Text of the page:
His conquests are generously extolled in the Nasik inscription of his mother Gautami Balasri. It which describes his dominions to extend from Banavasi in Karnataka to Kanchi in TamilNadu in the South to Aparanta(Konkan), Anupa ( MP) and Saurashtra in the north. He is said to have defeated the Yavanas (Greeks), the Shakas( Scythians) and the Pahlavas. He built a second capital at Dharanikota, near the present day Amaravati in Guntur district of AP, in addition to the traditional Pratishtana in the Maharashtra region.

Although he gave himself the title of “EkaBrahmana” and proclaimed the superiority of the caste system, the Satavahana empire has sterling examples of the promotion of minority faiths and languages. Buddhist art, learning and monasteries were promoted. The caves at Karle and the Buddhist stupas at Kanheri and Amaravati were built during this period, with generous donations from the Satavahana rulers. Various sects among the Buddhists sprung up.

Gunadhya wrote Brihatkadha in Paisachika language and Hala wrote Gathasaptasati in Pali. The great works of Bhasa, including the memorable Swapnavasavadatta and Aswaghosha composed his Buddhacharita and the greatest of the Mahayana scholars, Nagarjuna composed his seminal work Mūlamadhyamakakārika (Fundamental Verses on the Middle Way) during the Satavahana period in Sanskrit.

Gautamiputra Sri Satakarni (often revered as the Salivahana) was succeeded by Vasisthiputra Pulamavi who continued to expand the empire. He was succeeded by Vasisithiputra Satakarni who was defeated by the Western Shatrap ruler Rudradaman. It should be mentioned here that Rudradaman was the father in law of Vasisthiputra Satakarni but doesn’t seem to have any qualms in defeating his son in law in war, twice actually.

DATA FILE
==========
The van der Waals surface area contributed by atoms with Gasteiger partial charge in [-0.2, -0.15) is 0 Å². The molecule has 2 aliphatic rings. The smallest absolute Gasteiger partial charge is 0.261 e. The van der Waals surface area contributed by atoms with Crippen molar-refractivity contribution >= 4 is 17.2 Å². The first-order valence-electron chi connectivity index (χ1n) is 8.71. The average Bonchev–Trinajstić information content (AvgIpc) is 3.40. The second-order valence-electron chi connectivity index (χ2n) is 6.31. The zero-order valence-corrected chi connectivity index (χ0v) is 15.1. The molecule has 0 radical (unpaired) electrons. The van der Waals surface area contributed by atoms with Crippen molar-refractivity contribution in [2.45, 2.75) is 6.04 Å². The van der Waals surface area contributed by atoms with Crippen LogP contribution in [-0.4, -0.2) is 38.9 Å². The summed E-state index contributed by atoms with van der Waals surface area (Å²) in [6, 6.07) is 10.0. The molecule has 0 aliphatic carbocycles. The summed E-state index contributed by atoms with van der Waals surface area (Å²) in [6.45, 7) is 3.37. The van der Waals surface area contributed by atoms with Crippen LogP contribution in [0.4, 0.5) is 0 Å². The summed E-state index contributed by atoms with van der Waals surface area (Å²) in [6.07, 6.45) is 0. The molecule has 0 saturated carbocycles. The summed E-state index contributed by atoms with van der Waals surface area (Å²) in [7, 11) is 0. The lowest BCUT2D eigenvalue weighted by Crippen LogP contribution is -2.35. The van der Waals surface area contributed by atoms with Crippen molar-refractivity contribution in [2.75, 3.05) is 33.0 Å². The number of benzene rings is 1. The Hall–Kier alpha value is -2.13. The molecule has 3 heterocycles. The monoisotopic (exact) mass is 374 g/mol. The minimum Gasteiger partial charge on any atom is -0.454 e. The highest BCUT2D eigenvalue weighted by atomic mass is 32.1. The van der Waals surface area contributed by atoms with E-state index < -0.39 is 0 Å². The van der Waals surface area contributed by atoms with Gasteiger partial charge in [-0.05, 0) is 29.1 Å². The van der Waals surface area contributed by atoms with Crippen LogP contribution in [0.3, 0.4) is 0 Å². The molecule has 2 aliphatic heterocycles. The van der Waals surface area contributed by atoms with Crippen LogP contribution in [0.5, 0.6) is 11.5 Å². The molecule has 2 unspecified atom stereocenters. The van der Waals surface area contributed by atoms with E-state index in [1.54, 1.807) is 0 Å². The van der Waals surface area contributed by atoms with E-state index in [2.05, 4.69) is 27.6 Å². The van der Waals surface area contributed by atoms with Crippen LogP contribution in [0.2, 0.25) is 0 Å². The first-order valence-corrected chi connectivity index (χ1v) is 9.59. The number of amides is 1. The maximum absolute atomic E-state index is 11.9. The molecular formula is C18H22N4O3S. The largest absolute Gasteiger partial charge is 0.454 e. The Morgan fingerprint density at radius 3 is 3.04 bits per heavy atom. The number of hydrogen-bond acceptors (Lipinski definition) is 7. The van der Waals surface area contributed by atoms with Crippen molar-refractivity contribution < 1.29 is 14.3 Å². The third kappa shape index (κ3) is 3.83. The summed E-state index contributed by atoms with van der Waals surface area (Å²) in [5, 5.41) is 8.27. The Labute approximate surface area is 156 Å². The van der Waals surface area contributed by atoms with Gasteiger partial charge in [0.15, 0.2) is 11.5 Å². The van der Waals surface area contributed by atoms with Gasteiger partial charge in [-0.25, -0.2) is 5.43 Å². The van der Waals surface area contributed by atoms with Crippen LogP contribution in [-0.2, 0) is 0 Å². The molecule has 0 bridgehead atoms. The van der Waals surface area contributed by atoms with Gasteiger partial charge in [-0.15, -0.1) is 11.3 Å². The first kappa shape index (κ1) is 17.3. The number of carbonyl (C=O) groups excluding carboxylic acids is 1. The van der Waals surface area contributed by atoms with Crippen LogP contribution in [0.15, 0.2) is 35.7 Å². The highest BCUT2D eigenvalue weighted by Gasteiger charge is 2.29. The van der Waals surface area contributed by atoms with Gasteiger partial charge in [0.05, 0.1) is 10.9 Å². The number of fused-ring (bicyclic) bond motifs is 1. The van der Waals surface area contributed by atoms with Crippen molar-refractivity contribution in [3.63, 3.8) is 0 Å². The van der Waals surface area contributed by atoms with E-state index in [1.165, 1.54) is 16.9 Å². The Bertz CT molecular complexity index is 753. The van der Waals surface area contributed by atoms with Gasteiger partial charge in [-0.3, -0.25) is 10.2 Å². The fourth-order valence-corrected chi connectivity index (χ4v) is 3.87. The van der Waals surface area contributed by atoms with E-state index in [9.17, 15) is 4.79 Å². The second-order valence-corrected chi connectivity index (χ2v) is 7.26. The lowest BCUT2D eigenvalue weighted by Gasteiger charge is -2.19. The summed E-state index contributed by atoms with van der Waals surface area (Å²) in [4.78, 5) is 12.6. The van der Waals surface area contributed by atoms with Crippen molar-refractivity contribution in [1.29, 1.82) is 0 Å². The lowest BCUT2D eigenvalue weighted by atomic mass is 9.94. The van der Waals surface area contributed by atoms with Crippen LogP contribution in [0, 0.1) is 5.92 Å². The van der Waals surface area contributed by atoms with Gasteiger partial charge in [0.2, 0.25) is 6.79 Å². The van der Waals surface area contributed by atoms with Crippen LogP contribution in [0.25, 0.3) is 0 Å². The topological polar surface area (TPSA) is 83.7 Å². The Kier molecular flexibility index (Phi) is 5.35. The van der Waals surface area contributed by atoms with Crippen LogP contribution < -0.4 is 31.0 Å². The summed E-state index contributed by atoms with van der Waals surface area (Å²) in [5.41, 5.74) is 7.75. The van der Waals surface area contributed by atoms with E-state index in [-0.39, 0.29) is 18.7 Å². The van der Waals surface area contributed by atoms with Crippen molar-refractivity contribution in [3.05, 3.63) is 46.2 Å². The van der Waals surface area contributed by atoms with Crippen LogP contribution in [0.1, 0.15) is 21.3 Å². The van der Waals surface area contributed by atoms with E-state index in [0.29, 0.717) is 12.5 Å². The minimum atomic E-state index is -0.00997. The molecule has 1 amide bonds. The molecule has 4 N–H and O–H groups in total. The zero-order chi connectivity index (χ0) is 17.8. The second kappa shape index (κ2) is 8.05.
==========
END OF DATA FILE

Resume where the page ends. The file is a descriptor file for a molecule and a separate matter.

His Junagadh inscription specifically states that the only reason that the Satavahana king was allowed to live after the defeat was due to the alliance which bound the two kingdoms. (Ouch!)

After this defeat, the Satavahanas never recovered except for a brief period of glory under Yajna Sri Satakarni.

The emperors of the empire were known for their peculiar custom of matronymics. Gautamiputra and Vasisthiputra were among the rulers of this line who consciously decided to be identified for posterity through their matrilineal heritage than anything else. Romila Thapar in her book is deliberately vague as to the importance of this practice and its allusion towards a matrilineal and probably matriarchal practice among the Satavahanas. Even though inheritance to the throne was certainly patriarchal, this matronymic idea is unique to the Satavahanas. It should also remembered that the two major inscriptions of their period were on the orders of the royal queens (Nasik Inscription by Gautami Balasri and Nanaghat inscription of Naganika) and these are the major sources of information for us about the Satavahana Empire.

The Satavahana Empire became the first among several successive Deccan Empires that defended the plateau successfully from the northern invasions. (Taking the mantle from them were the Vakatakas, Chalukyas of Badami, Rashtrakutas, Chalukyas of Kalyani, Kakatiyas and the might Vijayanagara Empire).

The Deccan route became an important trading route between the mineral and rice rich southern parts of India and the rest of Northern India and the Satavahanas defended this route zealously and promoted trade and commerce. The ports of Kalyana and Sopara were teeming with Oriental and Occidental trade, making it truly the Mercantile Age.

One of the most underrated Empires of the south; the Satavahanas shall remain tied to the destiny of India forever, bound by a silken thread of a singular administrative instruction. The official Saka Calendar which the Government of India has adopted was started by the greatest of the Satavahana kings, Gautamiputra Sri Satakarni. AD 78.



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Dr Kiran Kumar Karlapu